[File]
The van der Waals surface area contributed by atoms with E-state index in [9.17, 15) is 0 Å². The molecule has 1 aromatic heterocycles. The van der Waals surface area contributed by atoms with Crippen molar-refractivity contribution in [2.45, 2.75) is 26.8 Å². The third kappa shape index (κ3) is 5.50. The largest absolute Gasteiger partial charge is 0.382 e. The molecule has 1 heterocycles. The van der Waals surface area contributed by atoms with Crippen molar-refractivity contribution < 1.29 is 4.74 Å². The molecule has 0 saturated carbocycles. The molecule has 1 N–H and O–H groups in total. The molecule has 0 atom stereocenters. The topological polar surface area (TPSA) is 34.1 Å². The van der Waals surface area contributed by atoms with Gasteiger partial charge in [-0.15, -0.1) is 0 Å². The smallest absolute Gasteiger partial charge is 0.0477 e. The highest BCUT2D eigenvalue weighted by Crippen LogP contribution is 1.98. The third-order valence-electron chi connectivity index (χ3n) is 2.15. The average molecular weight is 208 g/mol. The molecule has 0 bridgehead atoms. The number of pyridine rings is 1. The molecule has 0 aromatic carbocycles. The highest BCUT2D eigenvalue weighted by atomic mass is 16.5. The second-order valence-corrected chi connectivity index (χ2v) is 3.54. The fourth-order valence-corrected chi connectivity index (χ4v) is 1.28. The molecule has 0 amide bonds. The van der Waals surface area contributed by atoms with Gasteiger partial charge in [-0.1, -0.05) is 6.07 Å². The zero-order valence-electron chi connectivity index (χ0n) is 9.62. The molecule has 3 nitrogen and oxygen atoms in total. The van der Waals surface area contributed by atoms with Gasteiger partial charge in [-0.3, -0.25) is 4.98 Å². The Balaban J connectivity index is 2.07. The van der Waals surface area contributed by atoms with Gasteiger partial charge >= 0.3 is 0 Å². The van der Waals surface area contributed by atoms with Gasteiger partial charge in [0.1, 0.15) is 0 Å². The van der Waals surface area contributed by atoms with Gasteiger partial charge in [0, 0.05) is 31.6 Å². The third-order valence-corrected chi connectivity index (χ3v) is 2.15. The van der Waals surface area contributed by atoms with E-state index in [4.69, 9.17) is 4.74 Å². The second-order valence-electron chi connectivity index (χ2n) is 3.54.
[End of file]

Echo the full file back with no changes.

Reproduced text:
The van der Waals surface area contributed by atoms with E-state index in [9.17, 15) is 0 Å². The molecule has 1 aromatic heterocycles. The van der Waals surface area contributed by atoms with Crippen molar-refractivity contribution in [2.45, 2.75) is 26.8 Å². The third kappa shape index (κ3) is 5.50. The largest absolute Gasteiger partial charge is 0.382 e. The molecule has 1 heterocycles. The van der Waals surface area contributed by atoms with Crippen molar-refractivity contribution < 1.29 is 4.74 Å². The molecule has 0 saturated carbocycles. The molecule has 1 N–H and O–H groups in total. The molecule has 0 atom stereocenters. The topological polar surface area (TPSA) is 34.1 Å². The van der Waals surface area contributed by atoms with Gasteiger partial charge in [-0.15, -0.1) is 0 Å². The smallest absolute Gasteiger partial charge is 0.0477 e. The highest BCUT2D eigenvalue weighted by Crippen LogP contribution is 1.98. The third-order valence-electron chi connectivity index (χ3n) is 2.15. The average molecular weight is 208 g/mol. The molecule has 0 bridgehead atoms. The number of pyridine rings is 1. The molecule has 0 aromatic carbocycles. The highest BCUT2D eigenvalue weighted by atomic mass is 16.5. The second-order valence-corrected chi connectivity index (χ2v) is 3.54. The fourth-order valence-corrected chi connectivity index (χ4v) is 1.28. The molecule has 0 amide bonds. The van der Waals surface area contributed by atoms with Gasteiger partial charge in [-0.1, -0.05) is 6.07 Å². The zero-order valence-electron chi connectivity index (χ0n) is 9.62. The molecule has 3 nitrogen and oxygen atoms in total. The van der Waals surface area contributed by atoms with Gasteiger partial charge in [-0.3, -0.25) is 4.98 Å². The Balaban J connectivity index is 2.07. The van der Waals surface area contributed by atoms with Gasteiger partial charge >= 0.3 is 0 Å². The van der Waals surface area contributed by atoms with Gasteiger partial charge in [0.1, 0.15) is 0 Å². The van der Waals surface area contributed by atoms with Gasteiger partial charge in [0, 0.05) is 31.6 Å². The third-order valence-corrected chi connectivity index (χ3v) is 2.15. The van der Waals surface area contributed by atoms with E-state index in [4.69, 9.17) is 4.74 Å². The second-order valence-electron chi connectivity index (χ2n) is 3.54.